Looking at retirement as a positive thing, an individual may look at the retirement issue as a motivator to improve their present situation.

Remember, retirement is just another phase of our lives. Hopefully it is a time that we can concentrate on that which we want to do for ourselves (or others if that is the case) that we haven’t been able to do due to working.

Once you find out what it is that you would like to do i.e., change, such a change can be mutually beneficial. Your friends and family might just reflect on your changes and you might just reflect on their changes as well. You then begin to see an upward spiral of self-improvement. The challenge however is to get past what used to take up your time and concentrate on that which you want to do now that you have free time. Take it one step at a time.

Keep in mind things are not going to change overnight. We have spent what seems to have been a lifetime getting to this point in our lives. That required quite a bit of work, sacrifices and so forth. Retirement life will be similar meaning that we have to ease into it and find that which makes us happy. Once we do, we tend to wonder why we didn’t retire earlier because, believe me – when you find that which makes you happy, retirement can be quite the party.

I hope to be doing this retirement gig for yet another sixteen years or so. Just think – all we do every day of our lives is that which we enjoy the most – which for us means line dancing, traveling, writing, reading, playing on the computer, and basically whatever suits our fancy!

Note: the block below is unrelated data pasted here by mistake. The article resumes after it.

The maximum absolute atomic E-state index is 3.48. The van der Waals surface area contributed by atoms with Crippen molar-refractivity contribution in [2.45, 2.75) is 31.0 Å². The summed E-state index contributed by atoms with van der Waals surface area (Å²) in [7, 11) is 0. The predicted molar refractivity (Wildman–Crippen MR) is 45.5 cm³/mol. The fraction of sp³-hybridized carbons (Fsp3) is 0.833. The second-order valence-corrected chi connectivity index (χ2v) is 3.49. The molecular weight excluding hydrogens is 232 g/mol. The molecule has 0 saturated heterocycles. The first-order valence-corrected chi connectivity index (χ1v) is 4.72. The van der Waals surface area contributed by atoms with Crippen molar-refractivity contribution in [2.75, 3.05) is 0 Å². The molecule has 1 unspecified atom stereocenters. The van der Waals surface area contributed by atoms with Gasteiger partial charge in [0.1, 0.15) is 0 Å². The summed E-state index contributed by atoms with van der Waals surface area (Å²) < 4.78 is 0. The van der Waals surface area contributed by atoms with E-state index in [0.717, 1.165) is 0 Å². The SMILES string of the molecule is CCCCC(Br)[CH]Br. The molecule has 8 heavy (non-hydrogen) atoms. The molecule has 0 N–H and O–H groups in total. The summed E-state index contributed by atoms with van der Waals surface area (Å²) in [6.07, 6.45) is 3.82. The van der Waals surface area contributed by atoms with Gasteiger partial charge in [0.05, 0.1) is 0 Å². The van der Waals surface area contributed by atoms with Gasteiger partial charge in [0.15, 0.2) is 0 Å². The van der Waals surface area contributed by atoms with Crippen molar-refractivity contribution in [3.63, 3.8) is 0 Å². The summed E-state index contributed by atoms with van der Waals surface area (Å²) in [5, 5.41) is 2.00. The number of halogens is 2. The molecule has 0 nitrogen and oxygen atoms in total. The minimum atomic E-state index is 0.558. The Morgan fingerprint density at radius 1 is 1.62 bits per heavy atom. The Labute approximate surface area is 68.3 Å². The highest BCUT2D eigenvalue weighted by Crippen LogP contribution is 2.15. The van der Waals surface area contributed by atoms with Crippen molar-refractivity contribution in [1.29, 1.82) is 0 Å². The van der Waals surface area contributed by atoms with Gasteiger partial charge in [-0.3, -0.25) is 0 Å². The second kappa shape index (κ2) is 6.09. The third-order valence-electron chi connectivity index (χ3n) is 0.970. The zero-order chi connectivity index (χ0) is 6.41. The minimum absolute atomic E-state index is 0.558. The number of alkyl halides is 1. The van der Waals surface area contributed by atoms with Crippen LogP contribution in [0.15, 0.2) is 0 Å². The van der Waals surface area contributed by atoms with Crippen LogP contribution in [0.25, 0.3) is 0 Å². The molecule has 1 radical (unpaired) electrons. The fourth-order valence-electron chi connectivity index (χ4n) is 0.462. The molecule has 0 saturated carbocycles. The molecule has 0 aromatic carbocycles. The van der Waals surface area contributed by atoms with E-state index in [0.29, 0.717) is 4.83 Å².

Life is good!

Comments for Change and how we adapt to it!

Click here to add your own comments

Reality Bites
by: Anonymous

A good, positive posting. But, life does have its ups and downs. It's not so easy to shrug off poverty; family bereavement, serious illness and loneliness. Hope that's not too negative, but 'reality does bite' some people more than others.

by: cyndy

Thank you for your wonderful analogy. My husband and I both retired early well he was 62 and I was 60. We have been retired for 14 months and are slowly finding our way.

I have no regrets and have never looked back. I am happy to hear about your experiences 16 years later and am looking forward to our journey and it's encouraging to know things just keep getting better.

I was very lost in the beginning, my husband had health problems and thus we decided to exit the crazy work world. He is much better now and is doing well. He has lots of hobbies and I have started working 10 to 15 hours a week with kids which I love but still have my freedom to work on my terms and my schedule.

I love the reference to how do you eat an elephant! I will remember this the next time life hands us something out of the norm which it has and will continue to do so.

Here's to wishing you many many more years of happy retired life😀

Right on!
by: Len

EXACTLY! Thank you for putting it in writing. I am retiring soon and somehow a bit nervous of changes ahead. Reading this certainly helps a lot. Thanks again and best wishes always to you and your family.

Life is what others, things make of it
by: Anonymous

Sometimes your life is what others make of it. For example, you might be married to a nagging wife or husband who clog up your freedom to follow your own path. There is also poor health which limits your ambitions. Also a lack of money can tie you down. Sorry if that is somewhat negative, but life is complicated to say the least.

Click here to add your own comments

Return to Irwin's Blog.